Covid-19 roundup: Pfiz­er hus­tling up mil­lions of dos­es of vac­cine — de­tails $748M BioN­Tech deal; CDC tweaks stance on con­tro­ver­sial malar­ia drugs

Pfiz­er and BioN­Tech are ready to out­line the de­tails of their am­bi­tious al­liance on a Covid-19 mR­NA vac­cine for the world.

Their plan now is to start hu­man tri­als in a mat­ter of days, while ramp­ing up man­u­fac­tur­ing for a glob­al mar­ket well ahead of the first read­out. And the Ger­man mR­NA com­pa­ny — large­ly owned by the bil­lion­aire Stru­eng­mann broth­ers — is get­ting a big up­front to go with the col­lab­o­ra­tion.

The phar­ma gi­ant is pro­vid­ing the biotech $185 mil­lion in cash, in­clud­ing an eq­ui­ty in­vest­ment of $113 mil­lion. Then there’s $563 mil­lion in mile­stones. They plan to joint­ly com­mer­cial­ize the vac­cine around the plan­et, with Fo­s­un tak­ing Chi­na per their sep­a­rate pact with BioN­Tech.

The clin­i­cal tri­al sup­plies of the vac­cine will be pro­vid­ed by BioN­Tech’s ex­ist­ing man­u­fac­tur­ing fa­cil­i­ty, leav­ing the part­ners to start im­me­di­ate­ly build­ing out enough man­u­fac­tur­ing ca­pac­i­ty to pro­vide “mil­lions” of dos­es be­fore the end of this year and “hun­dreds of mil­lions” by next year. All of that in­vest­ment is “at risk” — a bet that their jab can end the out­break.

Pfiz­er, mean­while, is al­so be­gin­ning test­ing soon on a new Covid-19 drug for mild to mod­er­ate cas­es. The com­pa­ny tells the Wall Street Jour­nal that the ther­a­py has the po­ten­tial to stop the virus from repli­cat­ing. And they al­so plan to study their rheuma­toid arthri­tis drug Xel­janz against the virus, part of a mul­ti-prong ef­fort to com­bat Covid-19.

First up, though, is mR­NA.

A group of mR­NA com­pa­nies are tak­ing a shot at pro­duc­ing new vac­cines in record time. That group in­cludes BioN­Tech, Cure­Vac and Mod­er­na in the US. Their tech­nol­o­gy, while yet to pro­duce an ap­proved prod­uct, holds the promise of swift iden­ti­fi­ca­tion of the anti­gens need­ed to come up with an ef­fec­tive way to spur im­mune re­sis­tance to the coro­n­avirus.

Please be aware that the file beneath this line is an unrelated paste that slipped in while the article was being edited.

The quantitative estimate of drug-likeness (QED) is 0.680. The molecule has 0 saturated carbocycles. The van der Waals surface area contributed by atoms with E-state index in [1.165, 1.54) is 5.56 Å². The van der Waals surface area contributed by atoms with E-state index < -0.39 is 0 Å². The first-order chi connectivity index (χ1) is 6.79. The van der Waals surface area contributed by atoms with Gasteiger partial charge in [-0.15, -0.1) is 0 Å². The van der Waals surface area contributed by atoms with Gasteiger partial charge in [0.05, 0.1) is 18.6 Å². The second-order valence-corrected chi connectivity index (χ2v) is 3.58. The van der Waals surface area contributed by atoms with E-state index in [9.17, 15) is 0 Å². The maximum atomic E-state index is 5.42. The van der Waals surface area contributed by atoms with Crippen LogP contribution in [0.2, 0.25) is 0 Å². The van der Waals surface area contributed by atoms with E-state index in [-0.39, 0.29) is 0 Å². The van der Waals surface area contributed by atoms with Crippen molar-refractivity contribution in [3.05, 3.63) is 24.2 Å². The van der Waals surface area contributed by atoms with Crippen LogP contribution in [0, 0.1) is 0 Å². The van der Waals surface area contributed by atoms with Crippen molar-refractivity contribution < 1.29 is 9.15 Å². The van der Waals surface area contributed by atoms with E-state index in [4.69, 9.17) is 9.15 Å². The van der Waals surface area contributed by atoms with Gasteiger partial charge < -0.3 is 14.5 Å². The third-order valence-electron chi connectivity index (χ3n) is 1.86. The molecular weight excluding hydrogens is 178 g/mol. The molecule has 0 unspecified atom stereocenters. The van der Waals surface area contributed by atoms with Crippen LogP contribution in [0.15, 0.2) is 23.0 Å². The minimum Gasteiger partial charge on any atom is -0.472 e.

If it works, it will rev­o­lu­tion­ize pan­dem­ic pre­pared­ness ef­forts. The whole world is watch­ing what hap­pens next. — John Car­roll

CDC tweaks guid­ance on con­tro­ver­sial coro­n­avirus meds — re­port

The Eu­ro­pean Med­i­cines Agency has cau­tioned against us­ing the pair of malar­ia drugs — chloro­quine and hy­drox­y­chloro­quine — out­side of clin­i­cal tri­als or na­tion­al emer­gency use pro­grams for coro­n­avirus pa­tients, cit­ing the po­ten­tial for se­ri­ous side-ef­fects at high dos­es or when used in com­bi­na­tion with oth­er drugs.

Mean­while, in the mid­dle of March, Pres­i­dent Trump re­port­ed­ly per­son­al­ly pressed fed­er­al health of­fi­cials to make the malar­ia drugs avail­able to treat the new coro­n­avirus. Soon af­ter, the FDA cit­ed lim­it­ed in-vit­ro and anec­do­tal clin­i­cal da­ta to en­dorse the emer­gency use of the two ther­a­pies to treat malar­ia and lu­pus among oth­er dis­or­ders for Covid-19 when clin­i­cal tri­als are not avail­able, or par­tic­i­pa­tion is not fea­si­ble.

Now, the CDC has walked in­to the con­tro­ver­sy. Ac­cord­ing to a re­port by Reuters, the agency hasti­ly re­moved from its web­site atyp­i­cal guid­ance in­form­ing doc­tors on how to pre­scribe hy­drox­y­chloro­quine and chloro­quine. Ini­tial­ly, the CDC web­page, ti­tled In­for­ma­tion for Clin­i­cians on Ther­a­peu­tic Op­tions for Pa­tients with COVID-19, said: “Al­though op­ti­mal dos­ing and du­ra­tion of hy­drox­y­chloro­quine for treat­ment of COVID-19 are un­known, some U.S. clin­i­cians have re­port­ed anec­do­tal­ly” sev­er­al ways to pre­scribe the drugs to treat Covid-19.

A few tiny tri­als out of France and Chi­na have so far yield­ed in­con­clu­sive ev­i­dence on the use of the drugs in pa­tients with Covid-19. The stud­ies and the da­ta that em­anat­ed from them is not peer-re­viewed.

“Why would CDC be pub­lish­ing anec­dotes?” asked Lynn Gold­man, dean of the Milken In­sti­tute School of Pub­lic Health at George Wash­ing­ton Uni­ver­si­ty, in con­ver­sa­tion with the wire agency.